The article presents the action of microcurrents and the methodology for performing the treatment of pressure ulcers.
What are pressure ulcers?
The pressure ulcer, in its international definition, is a tissue lesion, with necrotic evolution, which affects the epidermis, the dermis and the subcutaneous layers, until reaching, in the most serious cases, the musculature and the bones [http://www.epuap.org].
What are microcurrents?
Microcurrents (MES) are the type of therapy in which the currents have a very low intensity measured in uA from 1 to 999uA. Compared to other methods, stimuli below the perception threshold are used. Microcurrents are therefore not felt by the patient.
The therapeutic effect of this type of current is mainly used in the treatment of acute and chronic pain. However, it can be used in the treatment of pressure ulcers because they accelerate tissue regeneration processes.
Reactions that occur in the treated tissue:
- an electric and chemical balance is obtained in the damaged cells,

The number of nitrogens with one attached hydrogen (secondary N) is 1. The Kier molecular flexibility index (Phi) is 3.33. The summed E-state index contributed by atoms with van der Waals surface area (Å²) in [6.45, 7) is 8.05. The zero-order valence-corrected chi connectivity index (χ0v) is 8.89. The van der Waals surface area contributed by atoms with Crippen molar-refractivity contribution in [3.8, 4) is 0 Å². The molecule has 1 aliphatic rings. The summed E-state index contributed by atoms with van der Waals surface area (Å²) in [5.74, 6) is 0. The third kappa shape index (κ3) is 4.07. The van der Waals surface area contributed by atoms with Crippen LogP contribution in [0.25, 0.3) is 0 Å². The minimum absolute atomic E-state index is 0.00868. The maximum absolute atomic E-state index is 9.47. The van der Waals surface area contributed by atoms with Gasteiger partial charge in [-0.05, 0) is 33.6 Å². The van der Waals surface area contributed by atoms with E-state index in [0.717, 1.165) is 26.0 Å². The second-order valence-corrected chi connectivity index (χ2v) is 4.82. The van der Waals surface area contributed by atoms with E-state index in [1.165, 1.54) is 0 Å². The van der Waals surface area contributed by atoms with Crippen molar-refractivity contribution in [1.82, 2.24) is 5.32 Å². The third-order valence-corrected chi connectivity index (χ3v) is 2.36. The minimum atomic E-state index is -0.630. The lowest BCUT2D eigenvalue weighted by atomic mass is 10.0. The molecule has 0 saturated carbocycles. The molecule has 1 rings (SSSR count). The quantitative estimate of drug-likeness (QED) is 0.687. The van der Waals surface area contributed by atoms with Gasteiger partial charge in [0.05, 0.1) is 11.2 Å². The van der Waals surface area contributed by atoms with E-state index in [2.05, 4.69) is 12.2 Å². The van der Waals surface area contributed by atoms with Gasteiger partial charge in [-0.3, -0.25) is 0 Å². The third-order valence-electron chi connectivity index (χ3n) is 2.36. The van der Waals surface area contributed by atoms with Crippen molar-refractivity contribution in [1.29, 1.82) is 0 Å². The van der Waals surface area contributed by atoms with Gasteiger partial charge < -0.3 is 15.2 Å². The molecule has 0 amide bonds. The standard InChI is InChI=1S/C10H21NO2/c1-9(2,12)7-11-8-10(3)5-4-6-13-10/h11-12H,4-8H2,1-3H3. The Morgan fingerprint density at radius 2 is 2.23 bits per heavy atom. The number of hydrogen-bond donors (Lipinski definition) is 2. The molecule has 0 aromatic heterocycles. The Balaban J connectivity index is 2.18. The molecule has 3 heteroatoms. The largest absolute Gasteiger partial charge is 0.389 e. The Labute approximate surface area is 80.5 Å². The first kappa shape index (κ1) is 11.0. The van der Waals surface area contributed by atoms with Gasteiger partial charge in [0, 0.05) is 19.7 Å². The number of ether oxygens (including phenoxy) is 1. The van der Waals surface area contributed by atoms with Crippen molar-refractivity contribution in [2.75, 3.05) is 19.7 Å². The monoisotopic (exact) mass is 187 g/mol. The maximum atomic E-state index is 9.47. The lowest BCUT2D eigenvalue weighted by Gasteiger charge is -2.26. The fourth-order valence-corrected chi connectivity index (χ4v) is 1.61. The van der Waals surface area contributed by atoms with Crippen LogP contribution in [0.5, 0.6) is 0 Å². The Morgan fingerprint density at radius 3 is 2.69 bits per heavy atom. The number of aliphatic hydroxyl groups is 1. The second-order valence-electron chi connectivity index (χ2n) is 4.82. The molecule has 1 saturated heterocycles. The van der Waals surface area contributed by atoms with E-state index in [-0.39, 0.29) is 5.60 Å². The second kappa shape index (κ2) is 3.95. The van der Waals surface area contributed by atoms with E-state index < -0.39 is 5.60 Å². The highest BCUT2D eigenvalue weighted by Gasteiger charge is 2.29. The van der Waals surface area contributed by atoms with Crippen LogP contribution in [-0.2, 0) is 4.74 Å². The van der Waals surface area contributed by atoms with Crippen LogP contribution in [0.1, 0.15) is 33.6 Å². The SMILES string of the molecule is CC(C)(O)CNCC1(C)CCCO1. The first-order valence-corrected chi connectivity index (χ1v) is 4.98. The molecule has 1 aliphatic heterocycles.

- accelerates the transport of amino acids,
- increases the concentration of ATP,
- the diseased tissues show a greater electrical resistance.
Microcurrents also accelerate the movement of ions that can penetrate tissues and facilitate regenerative processes [High-voltage electrostimulation in the treatment of wounds and edema that are difficult to heal]
How to perform the treatment with microcurrents?
- First phase – prior to wound healing
- Cathode (-) with a sterile gauze base with physiological solution placed directly on the wound.
- Purpose: stimulation of the granulation process, purification of the wound by purulent secretion
- Second phase – after wound healing.
- The active electrode is an anode (+) placed directly on the scar.
- Purpose: stimulation of the re-epithelialization process.
- The optimal duration of treatment in both phases is between 15 and 30 minutes.
- The number of series should depend on the condition of the treated tissue. A series can last from 10 days to 6 weeks.